Megachurch Pastor's Book Pulled After Woman Alleges He Assaulted Her as a Teenager


On Sunday, Highpoint Church preacher Andy Savage told the megachurch congregation that he had “sinned” 20 years ago with a woman named Jules Woodson. At the time of his alleged assault against her, Woodson was 17 years old. The congregation responded with standing applause.

The New York Times reports that Savage did not directly address the actual accusations against him; he said he was “deeply sorry” for his “actions of 20 years ago” and added, “I remain committed to cooperate with you toward forgiveness and healing.”

What exactly is Savage requesting forgiveness for? In a blog post by Woodson published Friday, she accused Savage of assaulting her in his car on a dirt road in 1998 in Texas, after offering to drive her home from church. He was her youth pastor, and she was 17:

It was dark outside. As he was driving me towards my home, he passed the turn he should have made to go to my house. I asked him where he was going. I don’t remember his exact response, but it was something along the lines of ‘you’ll see’ or ‘it’s a surprise.’ I know for sure he did not tell me where he was taking me. I remember feeling special and excited, as in my mind, he obviously wanted to spend more time with me before taking me home. I assumed we were going to get ice cream.

Woodson wrote that Savage stopped the car, pulled out his penis and asked her to perform fellatio, among other things—actions which, she writes, believed meant that the loved her. But after several minutes, she wrote, he jumped out of the car and fell to his knees on the road, saying, “Oh my god, oh my god. What have I done? Oh my god, I’m so sorry. You can’t tell anyone Jules, please. You have to take this to the grave with you.”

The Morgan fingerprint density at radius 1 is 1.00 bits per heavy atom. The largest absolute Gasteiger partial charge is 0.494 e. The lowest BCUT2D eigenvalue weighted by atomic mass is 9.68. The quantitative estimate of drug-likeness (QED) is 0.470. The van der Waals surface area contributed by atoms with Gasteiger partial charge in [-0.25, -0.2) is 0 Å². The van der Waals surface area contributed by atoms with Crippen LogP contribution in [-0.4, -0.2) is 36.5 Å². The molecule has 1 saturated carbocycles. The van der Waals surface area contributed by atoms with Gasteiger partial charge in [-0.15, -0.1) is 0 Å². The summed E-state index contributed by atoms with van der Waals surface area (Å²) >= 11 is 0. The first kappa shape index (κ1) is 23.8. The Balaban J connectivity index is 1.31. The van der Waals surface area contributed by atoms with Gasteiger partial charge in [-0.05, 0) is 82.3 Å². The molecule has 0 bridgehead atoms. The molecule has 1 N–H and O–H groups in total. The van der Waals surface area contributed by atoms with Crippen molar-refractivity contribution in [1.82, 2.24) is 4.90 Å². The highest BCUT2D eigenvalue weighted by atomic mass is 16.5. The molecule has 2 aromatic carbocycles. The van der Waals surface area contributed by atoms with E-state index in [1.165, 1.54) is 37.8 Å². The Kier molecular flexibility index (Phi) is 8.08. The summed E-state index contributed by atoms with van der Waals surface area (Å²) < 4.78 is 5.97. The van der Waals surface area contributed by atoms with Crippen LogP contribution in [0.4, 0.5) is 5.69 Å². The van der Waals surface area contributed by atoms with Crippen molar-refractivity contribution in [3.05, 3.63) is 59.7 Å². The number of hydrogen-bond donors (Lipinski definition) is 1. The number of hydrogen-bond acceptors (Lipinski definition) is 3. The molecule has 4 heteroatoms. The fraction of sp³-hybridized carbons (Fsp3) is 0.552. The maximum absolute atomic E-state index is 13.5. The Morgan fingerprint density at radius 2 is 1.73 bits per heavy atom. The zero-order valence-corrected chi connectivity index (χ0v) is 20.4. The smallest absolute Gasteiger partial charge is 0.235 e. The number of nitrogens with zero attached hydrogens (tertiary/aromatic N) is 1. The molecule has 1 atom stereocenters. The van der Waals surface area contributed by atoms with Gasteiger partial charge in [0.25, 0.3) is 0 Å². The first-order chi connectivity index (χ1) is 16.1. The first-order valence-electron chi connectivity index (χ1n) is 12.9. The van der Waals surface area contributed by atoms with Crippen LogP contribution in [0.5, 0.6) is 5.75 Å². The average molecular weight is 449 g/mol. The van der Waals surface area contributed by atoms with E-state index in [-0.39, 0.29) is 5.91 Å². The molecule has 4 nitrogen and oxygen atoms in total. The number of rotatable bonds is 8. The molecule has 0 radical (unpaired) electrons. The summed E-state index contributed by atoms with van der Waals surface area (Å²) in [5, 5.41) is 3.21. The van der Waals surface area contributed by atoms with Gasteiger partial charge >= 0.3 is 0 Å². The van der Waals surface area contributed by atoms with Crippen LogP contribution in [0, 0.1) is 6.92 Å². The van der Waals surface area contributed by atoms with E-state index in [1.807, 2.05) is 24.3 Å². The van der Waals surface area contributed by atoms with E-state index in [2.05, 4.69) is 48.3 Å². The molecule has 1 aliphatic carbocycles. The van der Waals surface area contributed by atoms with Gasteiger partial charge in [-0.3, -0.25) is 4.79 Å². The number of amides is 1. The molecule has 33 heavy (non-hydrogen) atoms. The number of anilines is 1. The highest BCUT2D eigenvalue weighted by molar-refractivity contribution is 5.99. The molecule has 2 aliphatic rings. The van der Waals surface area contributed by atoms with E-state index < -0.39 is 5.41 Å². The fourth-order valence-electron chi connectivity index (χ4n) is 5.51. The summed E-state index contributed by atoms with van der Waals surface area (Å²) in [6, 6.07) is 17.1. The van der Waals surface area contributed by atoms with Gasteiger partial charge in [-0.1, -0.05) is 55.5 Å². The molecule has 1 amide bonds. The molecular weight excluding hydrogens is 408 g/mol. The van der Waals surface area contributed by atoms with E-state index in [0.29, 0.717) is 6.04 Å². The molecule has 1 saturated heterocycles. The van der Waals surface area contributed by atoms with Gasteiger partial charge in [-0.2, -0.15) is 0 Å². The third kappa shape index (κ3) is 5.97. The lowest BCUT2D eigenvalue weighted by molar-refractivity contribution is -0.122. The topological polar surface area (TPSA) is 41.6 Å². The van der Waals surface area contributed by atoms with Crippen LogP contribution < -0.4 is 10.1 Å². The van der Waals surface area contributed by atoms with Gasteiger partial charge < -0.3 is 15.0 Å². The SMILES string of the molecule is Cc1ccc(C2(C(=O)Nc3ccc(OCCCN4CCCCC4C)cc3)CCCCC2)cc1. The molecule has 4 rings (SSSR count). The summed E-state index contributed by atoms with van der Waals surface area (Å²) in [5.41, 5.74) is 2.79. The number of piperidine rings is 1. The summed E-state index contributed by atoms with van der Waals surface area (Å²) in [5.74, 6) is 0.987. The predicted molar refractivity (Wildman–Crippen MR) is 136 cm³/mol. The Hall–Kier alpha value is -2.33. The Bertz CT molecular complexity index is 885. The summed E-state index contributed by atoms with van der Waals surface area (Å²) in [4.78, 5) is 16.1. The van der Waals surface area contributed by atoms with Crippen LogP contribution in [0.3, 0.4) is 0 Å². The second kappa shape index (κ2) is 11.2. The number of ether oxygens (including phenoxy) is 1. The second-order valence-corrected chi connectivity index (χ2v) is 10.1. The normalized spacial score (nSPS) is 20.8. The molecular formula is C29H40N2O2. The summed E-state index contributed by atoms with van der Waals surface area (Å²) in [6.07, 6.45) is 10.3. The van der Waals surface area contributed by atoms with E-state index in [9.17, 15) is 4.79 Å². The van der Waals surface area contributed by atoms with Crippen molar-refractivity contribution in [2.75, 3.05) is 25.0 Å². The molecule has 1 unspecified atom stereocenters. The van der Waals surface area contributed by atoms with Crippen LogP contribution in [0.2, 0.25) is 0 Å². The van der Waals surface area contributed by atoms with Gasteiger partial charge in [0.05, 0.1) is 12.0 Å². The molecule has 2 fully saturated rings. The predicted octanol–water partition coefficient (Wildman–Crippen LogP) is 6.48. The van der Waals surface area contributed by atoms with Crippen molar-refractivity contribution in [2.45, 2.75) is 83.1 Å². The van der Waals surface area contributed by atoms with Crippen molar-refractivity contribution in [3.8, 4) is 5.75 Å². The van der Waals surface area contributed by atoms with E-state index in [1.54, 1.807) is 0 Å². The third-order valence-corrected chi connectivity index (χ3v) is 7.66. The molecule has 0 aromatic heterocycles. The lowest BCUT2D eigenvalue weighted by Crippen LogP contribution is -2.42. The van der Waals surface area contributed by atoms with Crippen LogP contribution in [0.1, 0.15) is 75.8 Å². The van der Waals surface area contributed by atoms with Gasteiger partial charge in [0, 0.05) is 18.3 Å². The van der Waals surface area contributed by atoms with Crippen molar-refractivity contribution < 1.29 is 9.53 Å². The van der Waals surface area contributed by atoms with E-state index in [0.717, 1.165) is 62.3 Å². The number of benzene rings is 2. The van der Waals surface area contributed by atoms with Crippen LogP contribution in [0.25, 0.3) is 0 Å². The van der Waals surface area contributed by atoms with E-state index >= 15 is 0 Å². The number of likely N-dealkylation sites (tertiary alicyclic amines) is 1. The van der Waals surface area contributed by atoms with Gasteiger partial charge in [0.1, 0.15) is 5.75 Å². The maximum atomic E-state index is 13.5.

Woodson did not keep it to herself. She feared telling her mother but trusted authorities at her church, Woodlands Parkway Baptist Church. She told her story to their associate pastor, Larry Cotton. He was, she wrote, unsupportive:

Just as I had finished telling my story, Larry immediately spoke up and asked me to clarify. He said something to the effect of, ‘So you’re telling me you participated?’ I remember feeling like my heart had just sunk to the floor. What was he asking? More importantly, what was he trying to imply? This wave of shame came over me, greater than I had ever felt before.

Cotton wrote that she then told the church’s head pastor, Steve Bradley, who eventually spoke with Woodson’s mother, leaving her with the impression that Savage and her daughter had shared an “innocent kiss.” Savage was still allowed to go about his normal duties, including leading a workshop on the importance of abstinence.

Woodson believes that the only reason the church eventually took action was because she told other young women in her discipleship group that something had happened between her and the pastor. She wrote that the “innocent kiss” rumor persisted, and Savage that was allowed to say that he had made a “poor decision” and it was time for him to “move on.”

Woodsen wrote that she decided to come forward about Savage after seeing Today host Matt Lauer was dismissed over sexual misconduct allegations. She initially emailed Savage to ask if he remembered her, but after a month of no response, she said she decided to make her story public

Savage’s reception on Sunday was similar in tone to how he was treated 20 years ago, with congregants celebrating his confession and ready to move on. Highpoint’s head pastor, Chris Conlee, stood by his side and reminded the church that Savage was one of the people “hurt by the ripple effect of the consequences of that sin.” Woodson, who watched the event’s live stream, told the New York Times in a phone interview that it was “disgusting,” and does not believe the issue is resolved since Savage was never reported to police:

“I just hope that by me coming forward that I would give courage to one other person,” Ms. Woodson said. “It doesn’t matter if I was his only victim. What matters is that this was a big problem and continues to go on.”

Her sentiments are reflected in a popular hashtag #ChurchToo, a version of #MeToo meant to highlight the abuses allowed to run rampant in religious institutions where people in power can and frequently do use their position to silence victims and paper over their own actions with spiritual rhetoric:

The backlash against Savage and his church’s response may end up having more consequences. His book, The Ridiculously Good Marriage, has been cancelled by the Christian publishing house which had scheduled it for a release in July. His tweets are currently on lockdown. Maybe next Sunday, less people will be applauding him.

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